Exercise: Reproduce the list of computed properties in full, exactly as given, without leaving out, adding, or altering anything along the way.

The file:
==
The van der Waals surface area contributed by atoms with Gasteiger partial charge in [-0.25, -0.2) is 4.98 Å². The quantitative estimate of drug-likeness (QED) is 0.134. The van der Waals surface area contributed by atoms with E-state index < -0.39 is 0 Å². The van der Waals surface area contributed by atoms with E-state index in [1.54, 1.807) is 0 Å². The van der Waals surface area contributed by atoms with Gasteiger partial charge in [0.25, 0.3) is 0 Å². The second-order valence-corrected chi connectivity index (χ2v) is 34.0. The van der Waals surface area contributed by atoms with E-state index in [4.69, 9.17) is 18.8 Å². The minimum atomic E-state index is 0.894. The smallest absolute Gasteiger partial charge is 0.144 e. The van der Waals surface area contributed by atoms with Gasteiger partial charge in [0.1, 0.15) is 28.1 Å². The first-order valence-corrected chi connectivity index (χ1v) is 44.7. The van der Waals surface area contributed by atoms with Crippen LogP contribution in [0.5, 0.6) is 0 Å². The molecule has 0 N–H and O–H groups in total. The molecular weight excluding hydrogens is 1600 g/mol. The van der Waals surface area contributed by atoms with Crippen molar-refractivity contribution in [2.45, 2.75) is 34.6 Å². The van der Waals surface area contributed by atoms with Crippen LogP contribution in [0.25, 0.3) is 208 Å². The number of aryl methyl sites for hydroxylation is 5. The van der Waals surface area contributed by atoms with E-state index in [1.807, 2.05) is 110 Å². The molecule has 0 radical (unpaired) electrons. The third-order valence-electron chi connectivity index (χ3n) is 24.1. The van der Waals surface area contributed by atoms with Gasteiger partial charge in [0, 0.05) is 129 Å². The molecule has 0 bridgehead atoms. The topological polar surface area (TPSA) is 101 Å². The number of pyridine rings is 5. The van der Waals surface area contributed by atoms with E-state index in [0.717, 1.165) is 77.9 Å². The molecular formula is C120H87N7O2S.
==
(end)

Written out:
The van der Waals surface area contributed by atoms with Gasteiger partial charge in [-0.25, -0.2) is 4.98 Å². The quantitative estimate of drug-likeness (QED) is 0.134. The van der Waals surface area contributed by atoms with E-state index < -0.39 is 0 Å². The van der Waals surface area contributed by atoms with E-state index in [1.54, 1.807) is 0 Å². The van der Waals surface area contributed by atoms with Gasteiger partial charge in [0.25, 0.3) is 0 Å². The second-order valence-corrected chi connectivity index (χ2v) is 34.0. The van der Waals surface area contributed by atoms with E-state index in [4.69, 9.17) is 18.8 Å². The minimum atomic E-state index is 0.894. The smallest absolute Gasteiger partial charge is 0.144 e. The van der Waals surface area contributed by atoms with Gasteiger partial charge in [0.1, 0.15) is 28.1 Å². The first-order valence-corrected chi connectivity index (χ1v) is 44.7. The van der Waals surface area contributed by atoms with Crippen LogP contribution in [0.5, 0.6) is 0 Å². The molecule has 0 N–H and O–H groups in total. The molecular weight excluding hydrogens is 1600 g/mol. The van der Waals surface area contributed by atoms with Crippen molar-refractivity contribution in [2.45, 2.75) is 34.6 Å². The van der Waals surface area contributed by atoms with Crippen LogP contribution in [0.25, 0.3) is 208 Å². The number of aryl methyl sites for hydroxylation is 5. The van der Waals surface area contributed by atoms with E-state index in [1.807, 2.05) is 110 Å². The molecule has 0 radical (unpaired) electrons. The third-order valence-electron chi connectivity index (χ3n) is 24.1. The van der Waals surface area contributed by atoms with Gasteiger partial charge in [0, 0.05) is 129 Å². The molecule has 0 bridgehead atoms. The topological polar surface area (TPSA) is 101 Å². The number of pyridine rings is 5. The van der Waals surface area contributed by atoms with E-state index in [0.717, 1.165) is 77.9 Å². The molecular formula is C120H87N7O2S.